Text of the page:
Mystery of the underwater time capsule is solved: Plane is identified as a JU-52 carrier

Nazi plane

A plane used by the Luftwaffe forces during the Second World War has been located underwater in remarkable condition. Located in the Black Sea, the nearly pristine aircraft (not accounting for the wear of old age) has been searched thoroughly to discover many items on board which provide information about those who went down with it. It is estimated that over seventy years have passed since the plane crashed and sank.

This estimate comes from the notion that it may have been an aircraft that went missing in 1942 with nine people on board. This is corroborated by the knowledge that a plane matching its description had been set to transport nine German officers before it went missing. There was a uniform found aboard the JU-52, along with some maps, which helps to match the vehicle with those on board at the time it went down. There was also a belt found which was inscribed with the name of one of the German officers who went MIA along with the airplane.

A transport vehicle referred to as an “Iron Annie,” the JU-52 discovered underwater was not the intended find. Divers who discovered the Iron Annie had actually been searching for an altogether different aircraft at the time of their discovery. They were initially unsure they would find any German plane at all, due to the lack of existing reports on crashes in the area. They were amazed by what they did find, however, and are still working to piece together the entire story behind it.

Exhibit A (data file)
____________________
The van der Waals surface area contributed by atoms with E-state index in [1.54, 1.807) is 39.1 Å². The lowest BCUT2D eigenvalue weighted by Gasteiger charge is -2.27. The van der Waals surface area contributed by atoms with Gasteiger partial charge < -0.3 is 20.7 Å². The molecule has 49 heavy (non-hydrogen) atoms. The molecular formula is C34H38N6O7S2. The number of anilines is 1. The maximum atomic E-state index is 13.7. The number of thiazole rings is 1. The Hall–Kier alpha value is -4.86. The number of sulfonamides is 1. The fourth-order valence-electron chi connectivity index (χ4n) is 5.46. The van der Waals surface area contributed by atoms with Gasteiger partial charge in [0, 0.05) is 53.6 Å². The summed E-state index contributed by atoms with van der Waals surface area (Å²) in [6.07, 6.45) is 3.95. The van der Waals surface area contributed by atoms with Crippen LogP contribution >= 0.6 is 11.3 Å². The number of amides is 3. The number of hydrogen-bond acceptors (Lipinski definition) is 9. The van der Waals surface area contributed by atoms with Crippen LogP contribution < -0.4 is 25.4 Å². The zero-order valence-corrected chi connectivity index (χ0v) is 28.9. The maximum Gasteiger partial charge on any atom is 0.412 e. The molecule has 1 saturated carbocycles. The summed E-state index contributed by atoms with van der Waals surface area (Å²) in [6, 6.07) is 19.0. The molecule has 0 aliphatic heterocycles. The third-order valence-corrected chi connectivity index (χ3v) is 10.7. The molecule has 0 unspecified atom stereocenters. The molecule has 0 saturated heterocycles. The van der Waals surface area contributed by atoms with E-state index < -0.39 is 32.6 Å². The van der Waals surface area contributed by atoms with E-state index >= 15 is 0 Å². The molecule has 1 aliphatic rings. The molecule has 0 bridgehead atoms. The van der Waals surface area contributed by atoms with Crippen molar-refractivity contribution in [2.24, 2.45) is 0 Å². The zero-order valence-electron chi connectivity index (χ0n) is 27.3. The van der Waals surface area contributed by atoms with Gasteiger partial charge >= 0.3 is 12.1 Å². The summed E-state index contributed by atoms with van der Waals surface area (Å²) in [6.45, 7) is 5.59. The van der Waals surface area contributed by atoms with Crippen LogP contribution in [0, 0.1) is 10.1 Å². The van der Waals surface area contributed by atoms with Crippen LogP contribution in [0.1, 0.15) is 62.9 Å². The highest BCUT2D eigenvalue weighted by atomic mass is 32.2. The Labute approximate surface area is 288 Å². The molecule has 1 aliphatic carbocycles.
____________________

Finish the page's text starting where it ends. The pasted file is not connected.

Of note is the fact that so far they have no evidence to suggest that the crew was killing upon the water landing. It is believed that the pilot manning the controls of the Nazi plane went off-route due to inclement weather. Due to the discovery of boots and the lack of a body anywhere on board, the crew may easily have swum to safety once submerged, the Mail Online reports.

The crew of the  JU-52 remains a mystery, as their fate has yet to be determined. Since there were likely no life rafts (the flight was not supposed to go over the water), it is difficult to ascertain whether or not they survived their swim. Investigations into the aircraft have been underway for five years, so their fate might never be known. What is known for certain is that the  plane which crashed seven decades ago has been preserved remarkably well, meaning it was likely a water landing rather than a true crash. This means that the officers aboard might easily have survived, though to what end is the most uncertain detail of all.